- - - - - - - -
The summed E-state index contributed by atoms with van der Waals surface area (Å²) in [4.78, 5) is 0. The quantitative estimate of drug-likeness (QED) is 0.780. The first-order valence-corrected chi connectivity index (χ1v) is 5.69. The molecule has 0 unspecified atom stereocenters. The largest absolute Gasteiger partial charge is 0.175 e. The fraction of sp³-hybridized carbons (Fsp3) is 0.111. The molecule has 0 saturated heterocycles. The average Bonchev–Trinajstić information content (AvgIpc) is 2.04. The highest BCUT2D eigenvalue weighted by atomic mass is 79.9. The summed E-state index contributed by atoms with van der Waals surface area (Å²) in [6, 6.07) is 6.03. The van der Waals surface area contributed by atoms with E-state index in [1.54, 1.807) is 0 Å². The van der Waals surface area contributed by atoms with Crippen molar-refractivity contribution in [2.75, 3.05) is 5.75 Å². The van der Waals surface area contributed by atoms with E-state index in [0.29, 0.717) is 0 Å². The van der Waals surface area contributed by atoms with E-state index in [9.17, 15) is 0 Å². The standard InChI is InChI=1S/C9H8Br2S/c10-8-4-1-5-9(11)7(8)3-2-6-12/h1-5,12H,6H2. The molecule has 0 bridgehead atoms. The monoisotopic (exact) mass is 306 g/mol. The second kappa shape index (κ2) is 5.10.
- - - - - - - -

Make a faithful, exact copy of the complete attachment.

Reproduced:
The summed E-state index contributed by atoms with van der Waals surface area (Å²) in [4.78, 5) is 0. The quantitative estimate of drug-likeness (QED) is 0.780. The first-order valence-corrected chi connectivity index (χ1v) is 5.69. The molecule has 0 unspecified atom stereocenters. The largest absolute Gasteiger partial charge is 0.175 e. The fraction of sp³-hybridized carbons (Fsp3) is 0.111. The molecule has 0 saturated heterocycles. The average Bonchev–Trinajstić information content (AvgIpc) is 2.04. The highest BCUT2D eigenvalue weighted by atomic mass is 79.9. The summed E-state index contributed by atoms with van der Waals surface area (Å²) in [6, 6.07) is 6.03. The van der Waals surface area contributed by atoms with E-state index in [1.54, 1.807) is 0 Å². The van der Waals surface area contributed by atoms with Crippen molar-refractivity contribution in [2.75, 3.05) is 5.75 Å². The van der Waals surface area contributed by atoms with E-state index in [0.29, 0.717) is 0 Å². The van der Waals surface area contributed by atoms with E-state index in [9.17, 15) is 0 Å². The standard InChI is InChI=1S/C9H8Br2S/c10-8-4-1-5-9(11)7(8)3-2-6-12/h1-5,12H,6H2. The molecule has 0 bridgehead atoms. The monoisotopic (exact) mass is 306 g/mol. The second kappa shape index (κ2) is 5.10.